Being on site whilst the work is progressing will save you a lot of problems, a lot of time and probably a lot of money.
Try to use French, registered artisans. They work the way their forefathers did. Understanding the materials and respecting the techniques of before. This is especially important with old houses. They also offer you a guarantee of 10 years on their work. Something a mate who comes down for a few weeks from England cannot do. Electricity has to be wired according to the French standards and are different to those set in Holland and England. Using local artisans is good for local business and for your standing with your community. They will do the job with respect and seldom consider cutting corners. Their reputation is important, since they probably came to you by word of mouth and will get more work the same way.
Talking of which, we wholeheartedly recommend the artisans who have worked on the house so far. They all turned up on time (just about), provided expert advice and helped change our minds for the better on occasion. They are fun to work with, keep to budget and are respected by their fellow artisans as professional and trustworthy.
Of course, if we give you their names, we'll never see them again.
A variety of interesting books on renovating and restoring a French house can be found in our own bookstore, under the category Buying and renovating a property in France.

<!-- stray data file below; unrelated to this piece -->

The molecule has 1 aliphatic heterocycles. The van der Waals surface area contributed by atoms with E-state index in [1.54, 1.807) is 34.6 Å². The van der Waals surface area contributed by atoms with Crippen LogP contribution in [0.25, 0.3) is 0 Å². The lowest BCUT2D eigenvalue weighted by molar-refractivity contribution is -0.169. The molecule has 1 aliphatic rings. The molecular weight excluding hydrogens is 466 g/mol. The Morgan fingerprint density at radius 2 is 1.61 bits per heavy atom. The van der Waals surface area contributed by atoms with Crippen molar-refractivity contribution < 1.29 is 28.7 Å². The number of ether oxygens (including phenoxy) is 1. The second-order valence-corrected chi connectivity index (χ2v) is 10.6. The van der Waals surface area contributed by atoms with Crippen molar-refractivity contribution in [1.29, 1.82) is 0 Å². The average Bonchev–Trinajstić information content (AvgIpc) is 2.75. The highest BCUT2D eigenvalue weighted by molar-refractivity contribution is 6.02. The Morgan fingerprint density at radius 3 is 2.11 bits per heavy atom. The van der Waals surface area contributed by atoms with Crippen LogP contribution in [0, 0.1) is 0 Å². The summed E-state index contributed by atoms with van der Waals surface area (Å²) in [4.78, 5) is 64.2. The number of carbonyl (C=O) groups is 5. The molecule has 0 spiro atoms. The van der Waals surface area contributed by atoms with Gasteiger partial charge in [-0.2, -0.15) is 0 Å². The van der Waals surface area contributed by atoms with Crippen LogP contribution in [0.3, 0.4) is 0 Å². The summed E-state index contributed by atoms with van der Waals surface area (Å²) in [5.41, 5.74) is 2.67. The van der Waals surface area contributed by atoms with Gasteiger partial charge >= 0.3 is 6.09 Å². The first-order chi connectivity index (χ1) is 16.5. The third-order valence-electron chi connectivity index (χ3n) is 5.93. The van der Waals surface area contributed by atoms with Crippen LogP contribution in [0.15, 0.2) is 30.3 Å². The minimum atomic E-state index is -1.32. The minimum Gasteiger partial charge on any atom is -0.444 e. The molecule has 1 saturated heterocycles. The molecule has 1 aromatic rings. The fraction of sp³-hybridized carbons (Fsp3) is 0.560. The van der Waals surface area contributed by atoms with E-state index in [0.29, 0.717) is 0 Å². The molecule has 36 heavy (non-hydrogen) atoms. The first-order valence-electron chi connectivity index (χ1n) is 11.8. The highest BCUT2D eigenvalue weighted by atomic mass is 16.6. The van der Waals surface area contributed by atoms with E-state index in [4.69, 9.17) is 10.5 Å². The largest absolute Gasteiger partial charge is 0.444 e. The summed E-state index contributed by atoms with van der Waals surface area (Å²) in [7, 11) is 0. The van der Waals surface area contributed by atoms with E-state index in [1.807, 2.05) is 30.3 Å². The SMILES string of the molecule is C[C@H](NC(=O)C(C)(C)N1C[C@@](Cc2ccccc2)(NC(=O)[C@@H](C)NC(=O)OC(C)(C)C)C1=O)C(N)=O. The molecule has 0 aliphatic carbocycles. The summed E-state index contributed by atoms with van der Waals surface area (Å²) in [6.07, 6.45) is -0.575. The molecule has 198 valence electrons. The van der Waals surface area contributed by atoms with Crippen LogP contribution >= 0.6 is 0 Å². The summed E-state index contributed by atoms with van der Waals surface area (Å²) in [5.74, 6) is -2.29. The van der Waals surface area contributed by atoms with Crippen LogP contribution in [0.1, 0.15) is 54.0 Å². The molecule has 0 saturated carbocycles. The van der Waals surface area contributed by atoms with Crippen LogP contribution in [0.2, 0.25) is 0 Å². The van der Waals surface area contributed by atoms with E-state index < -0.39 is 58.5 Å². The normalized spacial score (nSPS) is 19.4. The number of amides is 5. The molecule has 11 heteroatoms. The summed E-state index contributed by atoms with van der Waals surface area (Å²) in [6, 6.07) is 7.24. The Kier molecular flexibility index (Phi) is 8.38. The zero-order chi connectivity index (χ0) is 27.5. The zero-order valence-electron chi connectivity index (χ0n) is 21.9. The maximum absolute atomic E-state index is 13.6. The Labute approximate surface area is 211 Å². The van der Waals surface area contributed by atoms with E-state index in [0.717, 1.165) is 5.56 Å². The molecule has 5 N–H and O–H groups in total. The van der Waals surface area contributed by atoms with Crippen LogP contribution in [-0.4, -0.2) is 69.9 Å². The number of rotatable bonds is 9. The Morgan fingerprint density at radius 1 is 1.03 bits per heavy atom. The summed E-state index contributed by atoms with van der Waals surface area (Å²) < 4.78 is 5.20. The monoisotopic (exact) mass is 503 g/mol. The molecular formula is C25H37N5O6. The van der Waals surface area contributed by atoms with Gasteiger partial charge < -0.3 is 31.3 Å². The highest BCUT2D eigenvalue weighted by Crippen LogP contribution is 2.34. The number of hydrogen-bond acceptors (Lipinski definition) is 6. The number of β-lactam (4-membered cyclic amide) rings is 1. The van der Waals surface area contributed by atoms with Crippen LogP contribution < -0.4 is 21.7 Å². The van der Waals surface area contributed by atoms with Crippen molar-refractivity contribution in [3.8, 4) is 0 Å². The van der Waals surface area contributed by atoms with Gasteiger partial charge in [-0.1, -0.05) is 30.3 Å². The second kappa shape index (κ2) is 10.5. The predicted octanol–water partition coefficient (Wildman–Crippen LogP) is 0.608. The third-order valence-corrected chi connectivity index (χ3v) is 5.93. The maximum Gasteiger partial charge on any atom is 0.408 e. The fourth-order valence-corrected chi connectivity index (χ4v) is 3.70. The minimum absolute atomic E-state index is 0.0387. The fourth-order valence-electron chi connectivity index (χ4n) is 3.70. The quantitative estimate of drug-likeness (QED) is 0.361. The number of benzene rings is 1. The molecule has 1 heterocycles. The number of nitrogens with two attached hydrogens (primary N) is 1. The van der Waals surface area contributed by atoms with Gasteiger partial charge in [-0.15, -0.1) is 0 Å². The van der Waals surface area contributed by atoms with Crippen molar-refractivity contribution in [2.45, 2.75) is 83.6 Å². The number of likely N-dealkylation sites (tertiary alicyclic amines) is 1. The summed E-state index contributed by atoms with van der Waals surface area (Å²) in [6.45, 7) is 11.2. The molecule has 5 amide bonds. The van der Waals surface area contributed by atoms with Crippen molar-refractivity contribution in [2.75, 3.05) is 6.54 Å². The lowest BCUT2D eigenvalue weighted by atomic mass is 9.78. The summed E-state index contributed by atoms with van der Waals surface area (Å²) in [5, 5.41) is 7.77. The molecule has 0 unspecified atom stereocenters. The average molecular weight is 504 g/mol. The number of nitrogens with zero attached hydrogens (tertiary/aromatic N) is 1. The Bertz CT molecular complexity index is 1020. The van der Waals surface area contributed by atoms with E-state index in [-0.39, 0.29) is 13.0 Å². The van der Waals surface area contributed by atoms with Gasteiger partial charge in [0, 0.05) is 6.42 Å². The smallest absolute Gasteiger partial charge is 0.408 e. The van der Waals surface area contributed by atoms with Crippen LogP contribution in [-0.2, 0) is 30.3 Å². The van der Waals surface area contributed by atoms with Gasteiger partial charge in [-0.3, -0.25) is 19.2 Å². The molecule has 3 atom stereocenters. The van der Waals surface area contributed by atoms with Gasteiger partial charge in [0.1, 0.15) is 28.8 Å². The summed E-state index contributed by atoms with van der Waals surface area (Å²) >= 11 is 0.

Here are a few sites with information about artisans in France. None of these sites or businesses are connected to us at Two Can in France. They are simply sites we have found and find relevant or interesting enough to pass on to others.
www.artisandefrance.fr A directory of registered artisans, throughout France
www.artisan-anglais.com English speaking, registered artisans in France
www.pagespro.com A French directory of all professions and artisans
www.findatradeinfrance.com Post your project for quotes from artisans in your area (we'd advise you to use this as a last resort).
Home Renovation/Repair An interesting and informative article about artisans by feature writer, John Blatchford.